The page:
Judgment begins in My House and that judgment starts now. I will strike you with incurable diseases, you who refuse to represent Me truly, you who teach lies and call them My Word. I will strike you and I will refuse to hear your pleas for mercy, and worse awaits you after you leave the earth.

      I AM a God who judges His people, as My Word declares, and I will judge you now who refuse to repent of teaching lies.

      Romans 1:21-32
      …(21)Because that, when they knew God, they glorified him not as God, neither were thankful; but became vain in their imaginations, and their foolish heart was darkened. (22)Professing themselves to be wise, they became fools, (23)And changed the glory of the uncorruptible God into an image made like to corruptible man, and to birds, and fourfooted beasts, and creeping things.

      (24)Wherefore God also gave them up to uncleanness through the lusts of their own hearts, to dishonour their own bodies between themselves: (25)Who changed the truth of God into a lie, and worshipped and served the creature more than the Creator, who is blessed for ever. Amen.

      (26)For this cause God gave them up unto vile affections: for even their women did change the natural use into that which is against nature: (27)And likewise also the men, leaving the natural use of the woman, burned in their lust one toward another; men with men working that which is unseemly, and receiving in themselves that recompence of their error which was meet.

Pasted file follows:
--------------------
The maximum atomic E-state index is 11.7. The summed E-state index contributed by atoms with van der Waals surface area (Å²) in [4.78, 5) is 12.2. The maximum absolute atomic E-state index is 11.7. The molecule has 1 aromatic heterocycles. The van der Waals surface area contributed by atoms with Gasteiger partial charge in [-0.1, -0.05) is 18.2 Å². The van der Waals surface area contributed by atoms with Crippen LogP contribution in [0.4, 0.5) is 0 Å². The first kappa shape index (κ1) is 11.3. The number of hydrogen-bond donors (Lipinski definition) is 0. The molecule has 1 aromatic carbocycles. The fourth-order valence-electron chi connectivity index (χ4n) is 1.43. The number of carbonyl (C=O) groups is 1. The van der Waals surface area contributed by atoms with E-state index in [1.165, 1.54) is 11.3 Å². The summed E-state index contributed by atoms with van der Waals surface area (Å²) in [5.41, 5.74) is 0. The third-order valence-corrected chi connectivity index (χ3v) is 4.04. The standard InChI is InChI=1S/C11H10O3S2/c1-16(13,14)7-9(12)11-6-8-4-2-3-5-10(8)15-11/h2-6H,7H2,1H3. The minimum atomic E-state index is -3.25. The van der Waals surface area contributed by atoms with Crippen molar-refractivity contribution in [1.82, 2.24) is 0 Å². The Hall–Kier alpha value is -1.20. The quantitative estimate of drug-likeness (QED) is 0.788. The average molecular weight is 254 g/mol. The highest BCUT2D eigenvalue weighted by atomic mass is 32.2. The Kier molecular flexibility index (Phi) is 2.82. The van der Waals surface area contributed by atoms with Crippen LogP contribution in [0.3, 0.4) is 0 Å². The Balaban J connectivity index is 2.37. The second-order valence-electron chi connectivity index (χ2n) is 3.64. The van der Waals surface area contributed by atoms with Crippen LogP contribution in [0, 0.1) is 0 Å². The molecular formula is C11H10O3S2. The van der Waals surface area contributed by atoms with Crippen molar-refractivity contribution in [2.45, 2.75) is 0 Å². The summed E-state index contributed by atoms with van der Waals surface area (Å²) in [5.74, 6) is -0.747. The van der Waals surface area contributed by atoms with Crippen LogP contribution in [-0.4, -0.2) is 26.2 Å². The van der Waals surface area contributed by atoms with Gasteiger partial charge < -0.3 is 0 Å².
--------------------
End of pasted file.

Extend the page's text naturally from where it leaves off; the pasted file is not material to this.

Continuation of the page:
(28)And even as they did not like to retain God in their knowledge, God gave them over to a reprobate mind, to do those things which are not convenient; (29)Being filled with all unrighteousness, fornication, wickedness, covetousness, maliciousness; full of envy, murder, debate, deceit, malignity; whisperers, (30)Backbiters, haters of God, despiteful, proud, boasters, inventors of evil things, disobedient to parents, (31)Without understanding, covenantbreakers, without natural affection, implacable, unmerciful: (32)Who knowing the judgment of God, that they which commit such things are worthy of death, not only do the same, but have pleasure in them that do them…

      Source: Glynda Lomax; Prophetic Word from the Lord (04/13/2017)

  • Olive

    Dang it, you’ve convinced me! I guess we really are the best Christians in history!

    You’re welcome to join us, my friend.

  • Thomas

    You must be careful about sarcasm. Many, if not most people, don’t get it, and they take every word literally. The younger, the less likely they are to get it. I just don’t use it in family or in business.